The Paris Library

The Paris Library


PARIS, 1939

Odile Souchet is obsessed with books, and her new job at the American Library in Paris - with its thriving community of students, writers and book lovers - is a dream come true. When war is declared, the Library is determined to remain open. But then the Nazis invade Paris, and everything changes.

In Occupied Paris, choices as black and white as the words on a page become a murky shade of grey - choices that will put many on the wrong side of history, and the consequences of which will echo for decades to come.


Lily is a lonely teenage desperate to escape small-town Montana. She grows close to her neighbour Odile, discovering they share the same love of language, the same longings. But as Lily uncovers more about Odile's mysterious past, she discovers a dark secret, closely guarded and long hidden.

Based on the true Second World War story of the heroic librarians at the American Library in Paris, this is an unforgettable novel of romance, friendship, family, and of heroism found in the quietest of places.

Our Review

The Paris Library is based on the true story of how librarians and volunteers for the American library in Paris used book distribution to stand up to the Nazis.

“Yes this war had divided us, but a love of literature would reunite us."

The Paris Library is a charming little book full of all the little quirks and descriptions that bibliophiles love but it is also character driven novel about friendship and betrayal.

The Paris Library is set in two different timelines and is mostly from the point of view of Odile and a young girl called Lily. Some of the other characters do pop up in there too for the odd chapter.

Odile is a young girl living in Paris prior to the WW2. She lives with her brother Remy, her mother, and her overbearing father. Odile’s dream job is to work in The American Library in Paris and when we meet her is on her way to an interview to work there. In preparation she is practicing the Dewey Decimal System which she often thinks in.

Odile and her brother Remy are very close, often united secretly against their father and his disparaging comments. Recently though Remy has been preoccupied with rumours of war.

“The only thing that made Remy forget his worries – which was to say the worries of others – was a good book.”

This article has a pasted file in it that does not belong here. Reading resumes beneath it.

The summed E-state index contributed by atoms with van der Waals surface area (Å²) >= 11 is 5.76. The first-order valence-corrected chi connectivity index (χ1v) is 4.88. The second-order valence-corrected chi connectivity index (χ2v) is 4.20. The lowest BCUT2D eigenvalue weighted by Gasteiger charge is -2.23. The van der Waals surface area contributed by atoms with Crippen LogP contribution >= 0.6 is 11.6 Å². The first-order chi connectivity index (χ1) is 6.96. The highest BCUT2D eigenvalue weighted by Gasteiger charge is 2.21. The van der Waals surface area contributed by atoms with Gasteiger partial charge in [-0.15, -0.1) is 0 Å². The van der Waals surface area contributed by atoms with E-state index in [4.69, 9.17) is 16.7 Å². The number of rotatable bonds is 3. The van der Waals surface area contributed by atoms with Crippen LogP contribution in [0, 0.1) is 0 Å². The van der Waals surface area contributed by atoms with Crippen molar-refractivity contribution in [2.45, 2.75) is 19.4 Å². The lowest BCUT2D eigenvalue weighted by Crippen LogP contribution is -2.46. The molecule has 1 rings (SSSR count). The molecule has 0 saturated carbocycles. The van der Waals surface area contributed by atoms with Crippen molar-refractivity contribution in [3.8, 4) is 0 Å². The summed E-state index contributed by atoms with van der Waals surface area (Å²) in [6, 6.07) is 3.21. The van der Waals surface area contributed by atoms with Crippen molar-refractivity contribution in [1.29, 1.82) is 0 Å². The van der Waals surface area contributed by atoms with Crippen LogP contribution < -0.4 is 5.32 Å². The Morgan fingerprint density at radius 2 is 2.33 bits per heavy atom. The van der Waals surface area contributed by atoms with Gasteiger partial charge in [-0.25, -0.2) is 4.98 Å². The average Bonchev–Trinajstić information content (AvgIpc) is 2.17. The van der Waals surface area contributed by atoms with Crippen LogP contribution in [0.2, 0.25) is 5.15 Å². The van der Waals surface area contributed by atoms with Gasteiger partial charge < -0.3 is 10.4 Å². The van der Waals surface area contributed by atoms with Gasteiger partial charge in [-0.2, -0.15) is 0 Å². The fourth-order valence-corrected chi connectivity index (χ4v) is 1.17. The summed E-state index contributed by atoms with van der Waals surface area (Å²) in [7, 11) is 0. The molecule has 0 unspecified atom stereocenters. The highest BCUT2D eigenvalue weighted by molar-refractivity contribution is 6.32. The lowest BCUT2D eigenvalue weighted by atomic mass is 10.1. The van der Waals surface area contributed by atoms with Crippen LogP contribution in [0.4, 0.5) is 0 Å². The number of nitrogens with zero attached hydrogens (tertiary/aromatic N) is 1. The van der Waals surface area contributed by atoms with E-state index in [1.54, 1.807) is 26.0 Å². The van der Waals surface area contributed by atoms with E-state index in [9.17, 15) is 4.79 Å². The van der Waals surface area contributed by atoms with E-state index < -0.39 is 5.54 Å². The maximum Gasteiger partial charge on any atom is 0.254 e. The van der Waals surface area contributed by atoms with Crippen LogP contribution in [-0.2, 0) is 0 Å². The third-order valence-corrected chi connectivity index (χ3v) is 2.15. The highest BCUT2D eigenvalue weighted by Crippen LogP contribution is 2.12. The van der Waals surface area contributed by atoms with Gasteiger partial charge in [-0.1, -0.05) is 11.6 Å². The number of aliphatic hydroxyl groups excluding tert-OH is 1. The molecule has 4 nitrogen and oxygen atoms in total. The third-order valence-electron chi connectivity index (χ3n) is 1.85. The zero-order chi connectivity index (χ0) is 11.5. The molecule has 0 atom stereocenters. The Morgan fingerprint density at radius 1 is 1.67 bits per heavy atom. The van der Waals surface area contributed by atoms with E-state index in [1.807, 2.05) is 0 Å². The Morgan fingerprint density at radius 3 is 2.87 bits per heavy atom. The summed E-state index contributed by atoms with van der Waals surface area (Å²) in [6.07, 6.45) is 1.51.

Once in the library Odile feels like she is home. She is a few minutes early getting to her interview and I loved her method of choosing a book.

“I ran my fingers along the spines. Choosing one, I opened to a random passage. I never judged a book by its beginning. It felt like the first and last date I’d once had, both of us smiling too brightly. No, I opened to a page in the middle, when the author wasn’t trying to impress me.”

The Directress of the Library Miss Reader is based on a real and impressive person, see the notes at the end of the book for more info.

One thing that endeared Odile to me was the internal dialogue that took place when she was asked her favourite author.

“Who’s your favourite author? An impossible question. How could a person choose only one? In fact, my Aunt Caro and I had created categories – dead authors, living ones, foreign, French, etc – to avoid having to decide.”

I think any true bookworm can understand the above quotation.

The author created a real sense of camaraderie between the characters within the library that helped me engage with the story and care about the outcome.

“It never mattered how low I felt someone at the library always managed to scoop me up and put me on an even keel. The library was more than bricks and books; its mortar was people who cared.”

The second timeline in the book is a young girl called Lily living in Froid Montana. Lily likes to snoop and is intrigued by her enigmatic and somewhat reclusive neightbour Mrs Gustafson.

“Her name was Mrs Gustafson, and she lived next door. Behind her back folks called her the War Bride, but she didn’t look like a bride to me. First of all, she never wore white. And she was old.”

When Lily’s mum becomes ill Lily gets the opportunity to know Mrs Gustafson better and their subsequent friendship is what made the book for me.

My only criticism of the book is that the ending felt a bit abrupt. I felt like after such a long book a bit more time could have been spent on it.

‘Libraries are lungs,’ she scrawled, her pen barely able to keep up with her ideas, ‘books the fresh air breathed in to keep the heart beating, to keep the brain imagining, to keep her alive.

Subscribers depend on it for news, for community. Soldiers need books, need to know their friends at the Library care. Our work is too important to stop now.”


Our Final Rating...

Our Rating

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